Electronic Design

Bob's Mailbox

Hey Bob:

Thanks for the skepticism you express in your Pease Porridge column----it's what we need from editors. It's very hard to successfully compete with the deep-pocket boys from "EMPEROR'S MENS WEAR INC.," when editors glom onto every hype campaign with fawning praise.

As you have observed, the feather merchants have usurped and redefined "Corporate Reengineering" to mean fixing everything just by merely attending their seminars, being reborn, and writing checks.

Over the past 30 years, we have faced a fundamental problem in the manufacturing world which nearly defied solution. It was chaos. Chaos caused by a lack of discipline in documentation; that is to say, deplorable record keeping. Oh, the bean counters were doing fine, as always, financial accounts were fine, and they took charge of the data-processing operations and guarded them jealously.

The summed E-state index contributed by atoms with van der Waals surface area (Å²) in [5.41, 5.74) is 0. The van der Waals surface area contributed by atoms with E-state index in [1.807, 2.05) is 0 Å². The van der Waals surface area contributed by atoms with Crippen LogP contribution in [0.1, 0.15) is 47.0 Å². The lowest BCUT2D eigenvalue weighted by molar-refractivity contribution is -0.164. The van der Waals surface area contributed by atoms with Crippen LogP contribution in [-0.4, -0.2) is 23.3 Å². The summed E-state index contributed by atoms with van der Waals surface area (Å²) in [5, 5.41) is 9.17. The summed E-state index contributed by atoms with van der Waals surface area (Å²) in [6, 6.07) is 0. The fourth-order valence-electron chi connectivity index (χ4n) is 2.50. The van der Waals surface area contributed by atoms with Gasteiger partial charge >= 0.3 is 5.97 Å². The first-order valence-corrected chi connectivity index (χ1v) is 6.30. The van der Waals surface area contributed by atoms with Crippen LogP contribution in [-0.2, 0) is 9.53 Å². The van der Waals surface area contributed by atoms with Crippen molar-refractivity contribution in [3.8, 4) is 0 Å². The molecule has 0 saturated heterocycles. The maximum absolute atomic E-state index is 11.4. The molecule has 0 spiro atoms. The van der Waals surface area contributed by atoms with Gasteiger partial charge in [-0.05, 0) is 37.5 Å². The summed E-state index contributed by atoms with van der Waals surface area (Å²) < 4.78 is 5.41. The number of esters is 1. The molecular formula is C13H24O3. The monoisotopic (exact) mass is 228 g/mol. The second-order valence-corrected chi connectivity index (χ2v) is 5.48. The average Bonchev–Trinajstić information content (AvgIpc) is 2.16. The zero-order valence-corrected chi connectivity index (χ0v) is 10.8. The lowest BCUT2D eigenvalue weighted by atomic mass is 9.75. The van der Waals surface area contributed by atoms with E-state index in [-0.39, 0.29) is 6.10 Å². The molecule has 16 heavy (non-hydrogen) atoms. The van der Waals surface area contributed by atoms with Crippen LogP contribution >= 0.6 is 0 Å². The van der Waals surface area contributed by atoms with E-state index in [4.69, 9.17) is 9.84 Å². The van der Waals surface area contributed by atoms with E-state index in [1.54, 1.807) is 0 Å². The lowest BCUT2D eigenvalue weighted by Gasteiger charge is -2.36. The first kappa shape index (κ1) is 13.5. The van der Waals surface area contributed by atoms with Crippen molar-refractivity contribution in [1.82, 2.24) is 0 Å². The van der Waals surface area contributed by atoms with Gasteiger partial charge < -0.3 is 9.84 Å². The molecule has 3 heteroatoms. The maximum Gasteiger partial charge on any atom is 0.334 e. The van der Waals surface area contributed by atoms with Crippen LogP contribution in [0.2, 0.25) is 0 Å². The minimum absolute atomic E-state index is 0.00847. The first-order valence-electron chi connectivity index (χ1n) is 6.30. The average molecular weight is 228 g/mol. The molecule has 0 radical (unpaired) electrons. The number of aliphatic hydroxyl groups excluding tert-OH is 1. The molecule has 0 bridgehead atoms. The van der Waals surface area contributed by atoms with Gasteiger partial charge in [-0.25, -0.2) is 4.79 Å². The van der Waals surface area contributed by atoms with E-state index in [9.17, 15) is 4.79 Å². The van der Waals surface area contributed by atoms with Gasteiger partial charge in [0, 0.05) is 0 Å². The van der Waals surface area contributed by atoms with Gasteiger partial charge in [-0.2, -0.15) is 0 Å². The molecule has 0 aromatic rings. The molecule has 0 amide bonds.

In design and manufacturing engineering, technicians in short sleeves struggled with the production of thousands of parts and assemblies making up the product lines. They wrote many thousands of shop routings, process plans, and tool designs; and managed hundreds of machine tools and assembly operations to keep thousands of products flowing into the marketplace.

But, as we began to carefully examine the systems and procedures used by these engineers and technicians, we saw that they were overwhelmed by the sheer volume of the work and detail----plus the knowledge required to do all of this work. In fact, they couldn't even keep up with the state of the art in their own companies.

The left hand was constantly, diligently duplicating what the right hand had just done, and not too well much of the time. They were constantly reinventing the wheel. And, as the pace of change quickened, they were forced to speed up the technical work until mere confusion developed into chaos. Duplication and unnecessary variety increased exponentially.